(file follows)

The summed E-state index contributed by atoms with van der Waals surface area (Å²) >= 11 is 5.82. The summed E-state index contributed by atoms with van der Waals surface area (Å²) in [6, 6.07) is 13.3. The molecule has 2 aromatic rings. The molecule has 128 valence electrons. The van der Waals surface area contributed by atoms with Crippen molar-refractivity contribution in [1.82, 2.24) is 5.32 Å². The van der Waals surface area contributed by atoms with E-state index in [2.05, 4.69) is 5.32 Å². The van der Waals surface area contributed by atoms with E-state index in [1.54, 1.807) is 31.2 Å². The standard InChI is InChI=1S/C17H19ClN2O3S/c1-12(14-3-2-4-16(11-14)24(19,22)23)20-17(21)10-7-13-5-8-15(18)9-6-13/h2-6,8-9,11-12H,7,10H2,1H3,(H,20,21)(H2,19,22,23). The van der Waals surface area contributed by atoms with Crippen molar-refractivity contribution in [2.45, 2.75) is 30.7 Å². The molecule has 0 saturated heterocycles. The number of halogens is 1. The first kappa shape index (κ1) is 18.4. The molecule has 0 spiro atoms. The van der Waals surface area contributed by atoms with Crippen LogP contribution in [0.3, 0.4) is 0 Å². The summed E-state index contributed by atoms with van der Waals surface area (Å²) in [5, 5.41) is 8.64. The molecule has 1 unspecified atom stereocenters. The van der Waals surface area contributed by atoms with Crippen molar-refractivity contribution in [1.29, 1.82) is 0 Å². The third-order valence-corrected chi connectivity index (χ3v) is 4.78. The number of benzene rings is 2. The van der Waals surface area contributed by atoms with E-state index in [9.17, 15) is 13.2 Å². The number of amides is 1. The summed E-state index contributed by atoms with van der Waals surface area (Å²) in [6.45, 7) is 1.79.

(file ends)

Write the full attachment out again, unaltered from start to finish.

The summed E-state index contributed by atoms with van der Waals surface area (Å²) >= 11 is 5.82. The summed E-state index contributed by atoms with van der Waals surface area (Å²) in [6, 6.07) is 13.3. The molecule has 2 aromatic rings. The molecule has 128 valence electrons. The van der Waals surface area contributed by atoms with Crippen molar-refractivity contribution in [1.82, 2.24) is 5.32 Å². The van der Waals surface area contributed by atoms with E-state index in [2.05, 4.69) is 5.32 Å². The van der Waals surface area contributed by atoms with E-state index in [1.54, 1.807) is 31.2 Å². The standard InChI is InChI=1S/C17H19ClN2O3S/c1-12(14-3-2-4-16(11-14)24(19,22)23)20-17(21)10-7-13-5-8-15(18)9-6-13/h2-6,8-9,11-12H,7,10H2,1H3,(H,20,21)(H2,19,22,23). The van der Waals surface area contributed by atoms with Crippen molar-refractivity contribution in [2.45, 2.75) is 30.7 Å². The molecule has 0 saturated heterocycles. The number of halogens is 1. The first kappa shape index (κ1) is 18.4. The molecule has 0 spiro atoms. The van der Waals surface area contributed by atoms with Crippen LogP contribution in [0.3, 0.4) is 0 Å². The summed E-state index contributed by atoms with van der Waals surface area (Å²) in [5, 5.41) is 8.64. The molecule has 1 unspecified atom stereocenters. The van der Waals surface area contributed by atoms with Crippen molar-refractivity contribution in [1.29, 1.82) is 0 Å². The third-order valence-corrected chi connectivity index (χ3v) is 4.78. The number of benzene rings is 2. The van der Waals surface area contributed by atoms with E-state index in [9.17, 15) is 13.2 Å². The number of amides is 1. The summed E-state index contributed by atoms with van der Waals surface area (Å²) in [6.45, 7) is 1.79.